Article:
ITEM#3: In our list of tropical cyclones of the pre-industrial era: LINK: We note spcifically that The Hooghly River Cyclone of 1737 in India is recorded as one of deadliest natural disasters of all time. The cyclone did widespread damage to the low lying areas in the region. Early in the morning on October 11, 1737, a large cyclone made landfall inside the Ganges River Delta, located just south of Calcutta, West Bengal, India. The cyclone caused a storm surge 10-13 m (30-40 ft) in the Ganges with a reported 381 mm (15 in) of rain falling in a 6-hour period. The storm tracked 330 km (200 mi) inland before dissipating. In the city of Calcutta, the majority of structures, which were mostly made of mud with straw roofs, were destroyed, with many brick structures also damaged beyond repair. A spire on the St. Anne’s church reportedly sunk and listed to side, and was not approved for repair until 1751. The East India Company’s records report 3,000 deaths occurring in Calcutta alone. In the Ganges, 8 out of 9 boats were lost along with most of their crews, and 3 out of 4 Dutch ships also went down. Overall the cyclone reportedly destroyed 20,000 water going vessels, ranging from ocean worthy ships to canoes, and killed 300,000 to 350,000 individuals, likely including ships’ crews as well as the local populations in low-lying Bengal. India’s Ganges River Delta is prone to tropical cyclones. Additional cyclones with death tolls reported over 10,000 people struck again in 1787, 1789, 1822, 1833, 1839, 1864, 1876, and later.

ITEM#4: LIST OF POSTS ON TROPICAL CYCLONES: Other famous tropical cyclones in India that far outdoes anything in the climate change era are the Coringa Cyclone of 1839 and the Bhola cyclone of 1970. The Coringa Cyclone of 1839: Coringa, India is a small village situated near the mouth of the Godavari River on the southeastern coast of India. It was once a bustling port city. In 1789, it was hit by a brutal cyclone that left some 20,000 dead. Though devastated, the port city was still able to function. On November 25, 1839, Coringa was slammed by a disastrous cyclone that delivered terrible winds and a giant 40 ft storm surge. The port was destroyed (some 20,000 vessels were lost) and 300,000 people were killed. The town was abandoned and never fully rebuilt. Today, Coringa remains a simple village. This storm caused the third largest loss of life from any tropical cyclone worldwide, tied with Vietnam’s 1881 Haiphong typhoon which also caused 300,000 fatalities. Storms in the Bay of Bengal actually account for seven of the 10 deadliest tropical cyclones in recorded history. The Bhola Cyclone of 1970: came during the 1970s global cooling period. The Bhola Cyclone of 1970:  The strongest and most destructive tropical cyclone of the post industrial era was the monster Bhola Cyclone [LINK][LINK]that killed half a million people in Bangladesh and it was in fact the storm that created the nation we now know as Bangladesh. It occurred in 1970 right in the middle of the 1970s cooling period[LINK]that had sparked fears of a return to Little Ice Age conditions[LINK] .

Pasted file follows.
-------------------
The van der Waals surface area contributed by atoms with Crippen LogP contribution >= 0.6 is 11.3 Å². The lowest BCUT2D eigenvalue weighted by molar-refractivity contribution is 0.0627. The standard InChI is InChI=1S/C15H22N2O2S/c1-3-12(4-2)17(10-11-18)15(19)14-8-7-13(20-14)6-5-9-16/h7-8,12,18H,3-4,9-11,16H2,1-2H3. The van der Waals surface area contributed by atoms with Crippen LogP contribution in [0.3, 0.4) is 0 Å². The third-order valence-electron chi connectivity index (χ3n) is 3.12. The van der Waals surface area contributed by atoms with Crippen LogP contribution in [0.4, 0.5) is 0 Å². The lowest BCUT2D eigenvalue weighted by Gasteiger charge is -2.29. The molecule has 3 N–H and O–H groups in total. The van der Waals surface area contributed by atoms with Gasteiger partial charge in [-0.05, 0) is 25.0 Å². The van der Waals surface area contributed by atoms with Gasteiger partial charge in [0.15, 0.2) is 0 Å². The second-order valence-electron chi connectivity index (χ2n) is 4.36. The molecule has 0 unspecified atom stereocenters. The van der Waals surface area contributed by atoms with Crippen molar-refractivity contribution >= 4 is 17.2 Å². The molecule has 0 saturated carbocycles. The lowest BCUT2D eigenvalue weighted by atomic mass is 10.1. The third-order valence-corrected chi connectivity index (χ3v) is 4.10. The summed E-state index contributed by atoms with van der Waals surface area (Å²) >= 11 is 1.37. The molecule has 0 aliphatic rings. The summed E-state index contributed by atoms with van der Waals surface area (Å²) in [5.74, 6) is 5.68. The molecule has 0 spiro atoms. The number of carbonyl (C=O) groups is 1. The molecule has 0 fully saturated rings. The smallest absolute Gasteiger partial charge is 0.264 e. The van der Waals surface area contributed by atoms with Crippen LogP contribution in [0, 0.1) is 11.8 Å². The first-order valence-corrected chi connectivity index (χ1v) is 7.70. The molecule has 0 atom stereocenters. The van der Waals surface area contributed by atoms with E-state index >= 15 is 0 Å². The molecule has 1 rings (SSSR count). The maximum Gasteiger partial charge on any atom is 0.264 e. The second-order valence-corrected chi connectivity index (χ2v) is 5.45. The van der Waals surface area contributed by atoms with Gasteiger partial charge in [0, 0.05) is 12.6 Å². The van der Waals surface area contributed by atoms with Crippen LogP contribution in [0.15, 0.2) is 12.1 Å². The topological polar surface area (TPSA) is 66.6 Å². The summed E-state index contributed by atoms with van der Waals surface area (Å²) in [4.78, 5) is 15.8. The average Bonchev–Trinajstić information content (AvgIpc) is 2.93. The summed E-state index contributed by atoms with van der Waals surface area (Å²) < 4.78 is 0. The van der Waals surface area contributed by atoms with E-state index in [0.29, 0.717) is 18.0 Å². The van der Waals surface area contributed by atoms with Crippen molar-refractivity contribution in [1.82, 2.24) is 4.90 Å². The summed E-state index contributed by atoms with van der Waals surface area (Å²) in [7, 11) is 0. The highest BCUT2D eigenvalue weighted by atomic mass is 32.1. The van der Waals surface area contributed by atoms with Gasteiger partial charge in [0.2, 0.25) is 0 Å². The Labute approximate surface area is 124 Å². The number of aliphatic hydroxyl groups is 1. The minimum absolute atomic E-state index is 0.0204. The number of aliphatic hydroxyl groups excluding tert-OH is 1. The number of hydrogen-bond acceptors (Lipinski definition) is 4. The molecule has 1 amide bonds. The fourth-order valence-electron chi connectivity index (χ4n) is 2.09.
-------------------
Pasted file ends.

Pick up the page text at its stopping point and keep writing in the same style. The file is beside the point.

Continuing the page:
Other posts on tropical cyclones [LINK] [LINK] [LINK]

ITEM#5: In light of the data presented in items #3 and #4 we do not find the cyclone data presented above to present the kind of extraordinary strength and destructiveness implied in the presentation. That the author had to resort to variables like rapid intensification and how cold it was likely derives from the absence of substance in the claim of extreme tropical cyclone events.

The case made in the article reviewed here that there is a kind of climate change alarm in terms of the data for extreme tropical cyclone activity in the Indian Ocean, is not credible.

World's deadliest tropical cyclone was 50 years ago | World Meteorological  Organization

Thomas Knutson « Hurricanes




What happens when you heat a planet that’s 75% covered by water?

Do you get more water vapor and more precipitation?

Facts are facts.

The hotter it gets the more rain and snow will be produced and as the amount of snow at the poles and the higher elevations increases past the point where it can burn off during the summer —- the snow will accumulate.

As the snow continues to accumulate over the centuries you’ll eventually have a continent wide ice sheet that has no place to go —- except south.
This is exactly what happened to Siberia, Europe and North America.